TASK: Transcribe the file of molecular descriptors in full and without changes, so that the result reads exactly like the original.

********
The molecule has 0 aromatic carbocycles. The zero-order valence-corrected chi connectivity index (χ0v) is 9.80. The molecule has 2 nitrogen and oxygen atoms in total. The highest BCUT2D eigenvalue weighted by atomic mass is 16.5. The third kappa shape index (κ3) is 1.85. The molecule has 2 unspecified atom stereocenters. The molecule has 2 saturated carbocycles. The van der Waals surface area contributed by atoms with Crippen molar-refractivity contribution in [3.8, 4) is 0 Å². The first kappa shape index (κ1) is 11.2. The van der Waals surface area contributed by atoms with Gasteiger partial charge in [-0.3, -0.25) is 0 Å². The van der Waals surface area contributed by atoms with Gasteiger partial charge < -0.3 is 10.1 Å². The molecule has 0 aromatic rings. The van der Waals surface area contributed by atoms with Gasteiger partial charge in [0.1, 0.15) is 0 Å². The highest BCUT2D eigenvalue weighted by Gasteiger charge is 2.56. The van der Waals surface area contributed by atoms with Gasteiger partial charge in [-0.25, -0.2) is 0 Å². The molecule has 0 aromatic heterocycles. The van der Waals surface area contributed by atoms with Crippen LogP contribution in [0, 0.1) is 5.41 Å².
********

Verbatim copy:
The molecule has 0 aromatic carbocycles. The zero-order valence-corrected chi connectivity index (χ0v) is 9.80. The molecule has 2 nitrogen and oxygen atoms in total. The highest BCUT2D eigenvalue weighted by atomic mass is 16.5. The third kappa shape index (κ3) is 1.85. The molecule has 2 unspecified atom stereocenters. The molecule has 2 saturated carbocycles. The van der Waals surface area contributed by atoms with Crippen molar-refractivity contribution in [3.8, 4) is 0 Å². The first kappa shape index (κ1) is 11.2. The van der Waals surface area contributed by atoms with Gasteiger partial charge in [-0.3, -0.25) is 0 Å². The van der Waals surface area contributed by atoms with Gasteiger partial charge < -0.3 is 10.1 Å². The molecule has 0 aromatic rings. The van der Waals surface area contributed by atoms with Gasteiger partial charge in [0.1, 0.15) is 0 Å². The highest BCUT2D eigenvalue weighted by Gasteiger charge is 2.56. The van der Waals surface area contributed by atoms with Gasteiger partial charge in [-0.25, -0.2) is 0 Å². The molecule has 0 aromatic heterocycles. The van der Waals surface area contributed by atoms with Crippen LogP contribution in [0, 0.1) is 5.41 Å².